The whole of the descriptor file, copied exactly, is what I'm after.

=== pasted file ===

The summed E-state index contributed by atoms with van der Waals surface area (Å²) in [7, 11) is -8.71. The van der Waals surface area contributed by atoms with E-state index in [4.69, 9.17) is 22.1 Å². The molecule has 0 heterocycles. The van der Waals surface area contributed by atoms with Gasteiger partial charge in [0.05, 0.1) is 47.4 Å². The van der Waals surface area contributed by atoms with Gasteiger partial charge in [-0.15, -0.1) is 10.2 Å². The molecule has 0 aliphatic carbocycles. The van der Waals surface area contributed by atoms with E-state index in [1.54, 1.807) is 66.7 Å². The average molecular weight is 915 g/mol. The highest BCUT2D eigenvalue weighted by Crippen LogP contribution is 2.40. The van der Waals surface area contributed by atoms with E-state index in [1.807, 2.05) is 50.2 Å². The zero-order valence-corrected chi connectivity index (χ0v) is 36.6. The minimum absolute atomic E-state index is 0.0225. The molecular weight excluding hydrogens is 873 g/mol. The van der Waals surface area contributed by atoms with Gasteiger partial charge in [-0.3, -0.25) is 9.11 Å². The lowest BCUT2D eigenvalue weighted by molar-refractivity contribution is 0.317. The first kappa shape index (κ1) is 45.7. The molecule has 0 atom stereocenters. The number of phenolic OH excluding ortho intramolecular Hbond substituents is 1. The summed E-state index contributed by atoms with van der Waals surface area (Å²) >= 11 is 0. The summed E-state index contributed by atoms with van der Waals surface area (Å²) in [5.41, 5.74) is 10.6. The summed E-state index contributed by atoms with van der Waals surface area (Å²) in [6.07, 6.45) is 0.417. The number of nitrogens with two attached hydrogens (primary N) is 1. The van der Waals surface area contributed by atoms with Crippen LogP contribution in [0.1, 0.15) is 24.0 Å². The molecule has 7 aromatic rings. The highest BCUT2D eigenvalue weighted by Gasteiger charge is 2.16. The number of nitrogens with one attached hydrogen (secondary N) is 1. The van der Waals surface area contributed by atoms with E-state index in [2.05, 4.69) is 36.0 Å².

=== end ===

The summed E-state index contributed by atoms with van der Waals surface area (Å²) in [7, 11) is -8.71. The van der Waals surface area contributed by atoms with E-state index in [4.69, 9.17) is 22.1 Å². The molecule has 0 heterocycles. The van der Waals surface area contributed by atoms with Gasteiger partial charge in [0.05, 0.1) is 47.4 Å². The van der Waals surface area contributed by atoms with Gasteiger partial charge in [-0.15, -0.1) is 10.2 Å². The molecule has 0 aliphatic carbocycles. The van der Waals surface area contributed by atoms with E-state index in [1.54, 1.807) is 66.7 Å². The average molecular weight is 915 g/mol. The highest BCUT2D eigenvalue weighted by Crippen LogP contribution is 2.40. The van der Waals surface area contributed by atoms with E-state index in [1.807, 2.05) is 50.2 Å². The zero-order valence-corrected chi connectivity index (χ0v) is 36.6. The minimum absolute atomic E-state index is 0.0225. The molecular weight excluding hydrogens is 873 g/mol. The van der Waals surface area contributed by atoms with Gasteiger partial charge in [-0.3, -0.25) is 9.11 Å². The lowest BCUT2D eigenvalue weighted by molar-refractivity contribution is 0.317. The first kappa shape index (κ1) is 45.7. The molecule has 0 atom stereocenters. The number of phenolic OH excluding ortho intramolecular Hbond substituents is 1. The summed E-state index contributed by atoms with van der Waals surface area (Å²) >= 11 is 0. The summed E-state index contributed by atoms with van der Waals surface area (Å²) in [5.41, 5.74) is 10.6. The summed E-state index contributed by atoms with van der Waals surface area (Å²) in [6.07, 6.45) is 0.417. The number of nitrogens with two attached hydrogens (primary N) is 1. The van der Waals surface area contributed by atoms with Crippen LogP contribution in [0.1, 0.15) is 24.0 Å². The molecule has 7 aromatic rings. The highest BCUT2D eigenvalue weighted by Gasteiger charge is 2.16. The number of nitrogens with one attached hydrogen (secondary N) is 1. The van der Waals surface area contributed by atoms with E-state index in [2.05, 4.69) is 36.0 Å².